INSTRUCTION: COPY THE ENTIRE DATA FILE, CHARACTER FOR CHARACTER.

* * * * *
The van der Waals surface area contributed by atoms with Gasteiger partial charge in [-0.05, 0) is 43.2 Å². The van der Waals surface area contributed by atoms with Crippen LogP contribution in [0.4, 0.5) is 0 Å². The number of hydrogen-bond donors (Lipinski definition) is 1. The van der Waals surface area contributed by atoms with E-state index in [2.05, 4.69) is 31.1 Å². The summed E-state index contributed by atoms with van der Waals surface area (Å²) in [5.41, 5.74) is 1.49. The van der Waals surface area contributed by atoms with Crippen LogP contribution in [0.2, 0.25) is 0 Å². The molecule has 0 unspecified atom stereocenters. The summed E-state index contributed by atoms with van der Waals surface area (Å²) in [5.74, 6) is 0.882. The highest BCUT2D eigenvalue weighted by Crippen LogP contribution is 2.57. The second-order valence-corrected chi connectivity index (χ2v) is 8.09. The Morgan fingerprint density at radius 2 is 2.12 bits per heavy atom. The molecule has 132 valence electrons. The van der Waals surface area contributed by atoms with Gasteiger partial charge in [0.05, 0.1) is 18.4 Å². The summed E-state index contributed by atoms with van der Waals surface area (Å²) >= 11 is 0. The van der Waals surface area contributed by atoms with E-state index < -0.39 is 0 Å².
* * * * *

The van der Waals surface area contributed by atoms with Gasteiger partial charge in [-0.05, 0) is 43.2 Å². The van der Waals surface area contributed by atoms with Crippen LogP contribution in [0.4, 0.5) is 0 Å². The number of hydrogen-bond donors (Lipinski definition) is 1. The van der Waals surface area contributed by atoms with E-state index in [2.05, 4.69) is 31.1 Å². The summed E-state index contributed by atoms with van der Waals surface area (Å²) in [5.41, 5.74) is 1.49. The van der Waals surface area contributed by atoms with Crippen LogP contribution in [0.2, 0.25) is 0 Å². The molecule has 0 unspecified atom stereocenters. The summed E-state index contributed by atoms with van der Waals surface area (Å²) in [5.74, 6) is 0.882. The highest BCUT2D eigenvalue weighted by Crippen LogP contribution is 2.57. The second-order valence-corrected chi connectivity index (χ2v) is 8.09. The Morgan fingerprint density at radius 2 is 2.12 bits per heavy atom. The molecule has 132 valence electrons. The van der Waals surface area contributed by atoms with Gasteiger partial charge in [0.05, 0.1) is 18.4 Å². The summed E-state index contributed by atoms with van der Waals surface area (Å²) >= 11 is 0. The van der Waals surface area contributed by atoms with E-state index < -0.39 is 0 Å².